Odd radicals

Sometimes I think the differences between kanji radicals and the ones we have learned is too much. Like on this example:

Later, when I try to remember the mnemonic by identifying the radicals I can’t do it for that reason. Later I will be like, oh its sun+2 drops + 2 mouths+tent, or something and I will be lost. I guess I’m ok with small differences, but this one for example is not.


This is a font thing. This character can be written with the mask radical exactly as you see it, or it can be written the way your browser is displaying it. It depends on the font your device is using.

Most kanji that use the mask element on WaniKani are jouyou kanji. This one isn’t, so it sometimes gets updated to look like the others, but often doesn’t.


Sorry but I don’t get it.

Depending on the font and settings of a particular device, this character could look like this


or it could look like this


They are the same character.

The first one is how the “mask” element looks in the new style of writing in Japanese. The bottom one is an older style. Since this isn’t a common use kanji (jouyou kanji) it didn’t get the same uniform update as other kanji that use the same element.

So sometimes it gets updated to look consistent with the others, sometimes it doesn’t. Usually it doesn’t.

I basically just repeated myself, so I’m not sure if that is going to be any more helpful, but I don’t know how else to describe it.

But the main thing is that WaniKani can’t really predict what you’re going to see in the real world. So I would just catalog both forms as the same thing in your memory.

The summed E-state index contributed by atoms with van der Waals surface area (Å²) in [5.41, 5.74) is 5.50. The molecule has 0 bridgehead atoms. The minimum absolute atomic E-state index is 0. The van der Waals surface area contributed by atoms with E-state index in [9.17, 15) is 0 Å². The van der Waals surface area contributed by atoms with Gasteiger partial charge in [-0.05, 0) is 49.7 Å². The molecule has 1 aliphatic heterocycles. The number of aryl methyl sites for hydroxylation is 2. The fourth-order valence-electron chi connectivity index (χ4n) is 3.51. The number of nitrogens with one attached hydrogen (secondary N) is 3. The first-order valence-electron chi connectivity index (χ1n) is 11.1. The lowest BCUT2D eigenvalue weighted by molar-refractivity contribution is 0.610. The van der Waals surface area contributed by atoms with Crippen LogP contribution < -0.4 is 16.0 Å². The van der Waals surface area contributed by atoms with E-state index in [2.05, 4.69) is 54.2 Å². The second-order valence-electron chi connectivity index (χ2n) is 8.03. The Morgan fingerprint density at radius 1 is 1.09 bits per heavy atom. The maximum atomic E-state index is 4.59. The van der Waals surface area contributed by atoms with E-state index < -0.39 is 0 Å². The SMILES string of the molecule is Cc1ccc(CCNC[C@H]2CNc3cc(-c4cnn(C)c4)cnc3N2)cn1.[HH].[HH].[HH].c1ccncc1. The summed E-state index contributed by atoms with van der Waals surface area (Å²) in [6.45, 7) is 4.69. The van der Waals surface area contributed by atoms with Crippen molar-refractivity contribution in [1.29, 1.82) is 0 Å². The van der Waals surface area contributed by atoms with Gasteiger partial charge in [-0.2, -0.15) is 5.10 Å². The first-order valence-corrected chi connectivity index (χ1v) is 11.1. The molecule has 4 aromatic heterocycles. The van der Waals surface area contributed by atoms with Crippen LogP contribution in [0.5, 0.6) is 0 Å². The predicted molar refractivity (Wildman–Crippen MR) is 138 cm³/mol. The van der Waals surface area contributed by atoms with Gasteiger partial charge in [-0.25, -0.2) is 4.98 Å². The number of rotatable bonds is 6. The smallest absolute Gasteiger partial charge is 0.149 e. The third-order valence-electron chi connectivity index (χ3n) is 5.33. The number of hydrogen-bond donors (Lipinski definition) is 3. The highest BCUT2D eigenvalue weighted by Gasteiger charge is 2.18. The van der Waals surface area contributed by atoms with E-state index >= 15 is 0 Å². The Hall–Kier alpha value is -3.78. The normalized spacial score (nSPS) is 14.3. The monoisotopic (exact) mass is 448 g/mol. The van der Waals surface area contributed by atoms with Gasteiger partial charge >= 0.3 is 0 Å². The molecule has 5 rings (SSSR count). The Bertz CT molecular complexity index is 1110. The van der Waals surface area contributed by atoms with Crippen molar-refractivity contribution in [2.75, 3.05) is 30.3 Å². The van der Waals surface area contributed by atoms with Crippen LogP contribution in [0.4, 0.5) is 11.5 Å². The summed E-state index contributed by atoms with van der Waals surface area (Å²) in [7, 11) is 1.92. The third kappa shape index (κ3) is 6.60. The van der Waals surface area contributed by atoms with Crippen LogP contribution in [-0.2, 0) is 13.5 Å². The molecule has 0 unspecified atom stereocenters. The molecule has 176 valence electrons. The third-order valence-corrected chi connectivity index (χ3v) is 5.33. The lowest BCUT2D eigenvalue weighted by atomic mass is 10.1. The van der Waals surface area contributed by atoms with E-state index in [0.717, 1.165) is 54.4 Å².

EDIT: And checking, the other mask-using kanji didn’t get fully switched over until 2010 in the jouyou list. So until then, it was still acceptable to print jouyou kanji that use it, like 曽 or 増, in the old style. So if you read books printed before 2010 you could still see this old form for those kanji too.

And just some more examples for fun.

Here’s a cup bean sprout ramen thing that uses the updated version you would be expecting from learning the mask radical.


Here’s a thing for miso ramen that uses the old version and the new version in the same image!

Be ready to encounter both.


I actually have a related question about this. I’m also learning to write the kanji as I go using anki, and I wonder which way of writing I should be teaching myself.
You said that the simpler version was the newer version but most resources and dictionaries seem to list the older version as the correct way to write it so my impression was that if I’m learning to write it, I should learn the older form with more strokes?

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It’s the new version of that element.

If you’re taking Kanken level pre-1 or something, you’d have to check the rules of that level to see if you’d get credit for that specific kanji in the new style or not.

If you’re not taking Kanken… I wouldn’t worry about it too much for writing 噌. Writing either way will be understood by Japanese people. If you want to choose the old style because it’s more established, that’s fine. If you want to use the new one because it’s easier to write, that’s probably fine too.

The fact that it’s not jouyou means it’s not standardized.

The only exception I can think of is if it appeared in a name and you were writing that name. Then you should use what they use.


Thank you!

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